Coffee Kissed Blueberry Scones
Coffee kissed blueberry scones are flaky, buttery, fall apart goodness. They take time to prep (mostly resting), but they are so, so worth it.
Coffee kissed blueberry scones. I’m talkin’ real-deal, buttery, dense-in-all-the-right-ways, crackly scones! These little breakfast delights are impossibly perfect. They have no right being this good and yet, here we are. So how do you make the best blueberry scones ever? I’m going to take you step-by-step!
Are blueberry scones hard to make?
Yes and no. As far as baked goods go, scones typically top the list as one of the easiest to pull together. For instance, these double dark chocolate chunk scones? Total piece of cake. Having said that, I wouldn’t use the word ‘easy’ to describe this particular blueberry scone recipe. It’s actually rather finicky. But the effort you put forth into making these will be rewarded ten fold. Simply put, these are the best blueberry scones I’ve ever, ever had. And people, trust me when I say I’ve consumed my fair share of scones, and then some.
What goes into blueberry scones?
To start, butter. Lots of butter. More butter than you think is acceptable. Mm’kay?
Pro tip: grating the butter, as opposed to cubing it into small pieces, allows it to more easily blend with the dry ingredients and help absorb the wet ingredients. It also keeps the butter colder longer. If a recipe calls for cubed cold butter, 9 times out of 10, I’m grating it instead.
Moving on to the star of the show, let’s discuss the blueberries. The original recipe calls for freezing fresh fruit before adding it into the dough. Instead, I use frozen blueberries. Why? Because I had a shit ton of frozen blueberries in my freezer. This is one of those ‘use your best judgment’ situations. If all you’ve got on hand are frozen raspberries, make raspberry scones. If you’ve got a bag of mixed berries, go wild. Blueberries will always and forever be my favorite fruit, though, so they’re pretty often overflowing from my fridge and freezer. I have no regrets.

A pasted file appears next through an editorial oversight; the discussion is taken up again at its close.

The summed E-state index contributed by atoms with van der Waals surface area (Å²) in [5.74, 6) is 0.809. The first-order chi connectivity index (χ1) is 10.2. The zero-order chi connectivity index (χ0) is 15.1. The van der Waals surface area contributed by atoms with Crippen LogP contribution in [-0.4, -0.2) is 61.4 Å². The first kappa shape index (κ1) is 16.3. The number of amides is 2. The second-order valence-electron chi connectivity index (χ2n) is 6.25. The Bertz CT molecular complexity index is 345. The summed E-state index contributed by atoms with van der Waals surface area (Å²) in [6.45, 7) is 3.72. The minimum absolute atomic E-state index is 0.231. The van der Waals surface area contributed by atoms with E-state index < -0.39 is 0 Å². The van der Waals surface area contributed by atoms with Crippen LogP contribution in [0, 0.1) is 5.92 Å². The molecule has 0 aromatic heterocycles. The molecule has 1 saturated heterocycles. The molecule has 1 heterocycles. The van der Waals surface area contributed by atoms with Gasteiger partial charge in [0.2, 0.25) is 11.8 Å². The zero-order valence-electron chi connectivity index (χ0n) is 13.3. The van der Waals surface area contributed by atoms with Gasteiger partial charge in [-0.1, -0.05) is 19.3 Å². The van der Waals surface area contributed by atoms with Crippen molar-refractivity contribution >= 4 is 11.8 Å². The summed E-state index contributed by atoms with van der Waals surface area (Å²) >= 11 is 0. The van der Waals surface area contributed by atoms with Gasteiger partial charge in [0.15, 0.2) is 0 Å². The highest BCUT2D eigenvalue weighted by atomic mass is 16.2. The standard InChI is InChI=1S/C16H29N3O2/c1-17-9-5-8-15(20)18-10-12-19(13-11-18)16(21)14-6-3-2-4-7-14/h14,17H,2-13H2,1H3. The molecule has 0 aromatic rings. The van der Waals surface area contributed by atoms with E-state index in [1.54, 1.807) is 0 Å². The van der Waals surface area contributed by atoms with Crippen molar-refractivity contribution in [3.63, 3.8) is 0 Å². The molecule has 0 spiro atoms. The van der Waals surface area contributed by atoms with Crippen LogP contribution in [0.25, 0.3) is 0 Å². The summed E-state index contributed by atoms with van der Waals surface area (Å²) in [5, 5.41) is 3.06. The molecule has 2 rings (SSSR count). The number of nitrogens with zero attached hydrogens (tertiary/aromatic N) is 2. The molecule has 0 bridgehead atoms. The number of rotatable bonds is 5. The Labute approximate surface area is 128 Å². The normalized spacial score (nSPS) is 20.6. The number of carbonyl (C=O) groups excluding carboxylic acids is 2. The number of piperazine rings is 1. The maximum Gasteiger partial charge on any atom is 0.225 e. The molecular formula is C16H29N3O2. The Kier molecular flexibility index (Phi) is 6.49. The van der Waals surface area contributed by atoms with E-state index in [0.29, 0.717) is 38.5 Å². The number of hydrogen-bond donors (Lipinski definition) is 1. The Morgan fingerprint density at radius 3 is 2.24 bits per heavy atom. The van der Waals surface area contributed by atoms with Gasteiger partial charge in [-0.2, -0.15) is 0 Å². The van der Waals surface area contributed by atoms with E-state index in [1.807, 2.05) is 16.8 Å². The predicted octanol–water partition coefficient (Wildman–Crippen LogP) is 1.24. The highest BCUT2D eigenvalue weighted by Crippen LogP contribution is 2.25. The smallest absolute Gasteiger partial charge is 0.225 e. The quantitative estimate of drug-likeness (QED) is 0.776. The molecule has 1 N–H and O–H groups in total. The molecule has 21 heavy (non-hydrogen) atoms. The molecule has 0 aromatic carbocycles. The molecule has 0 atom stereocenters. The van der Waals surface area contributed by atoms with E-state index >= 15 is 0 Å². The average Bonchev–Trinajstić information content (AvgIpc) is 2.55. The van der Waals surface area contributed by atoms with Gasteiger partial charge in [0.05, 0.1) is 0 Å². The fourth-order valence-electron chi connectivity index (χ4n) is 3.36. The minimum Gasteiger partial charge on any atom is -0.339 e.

Did you say there was coffee in this blueberry scone recipe?
Hell yes. If you know me well, you know how I feel about coffee paired with blueberries. It’s epic. It makes me think of summers on the Cape eating the best damn blueberry pie of my life with a big scoop of coffee ice cream. It makes me think of lazy mornings at home with my family after having picked far too many pounds of blueberries and turning them into coffee cake (and jam and pie and… the list goes on!). Move over pb&j, there’s a new fan favorite in town and it’s coffee and blueberries.
Okay, so let’s discuss shaping these bad boys.
I’m not gonna lie — forming these into anything resembling a scone-like shape was challenging. As evidenced above, the dough was very, very difficult to work with. But you are given fair warning that yes, it’s supposed to look like that (and by ‘that’ I mean crumbly, falling apart, making you question whether you forgot any significant ingredients), but also YES these will be worth it in the end.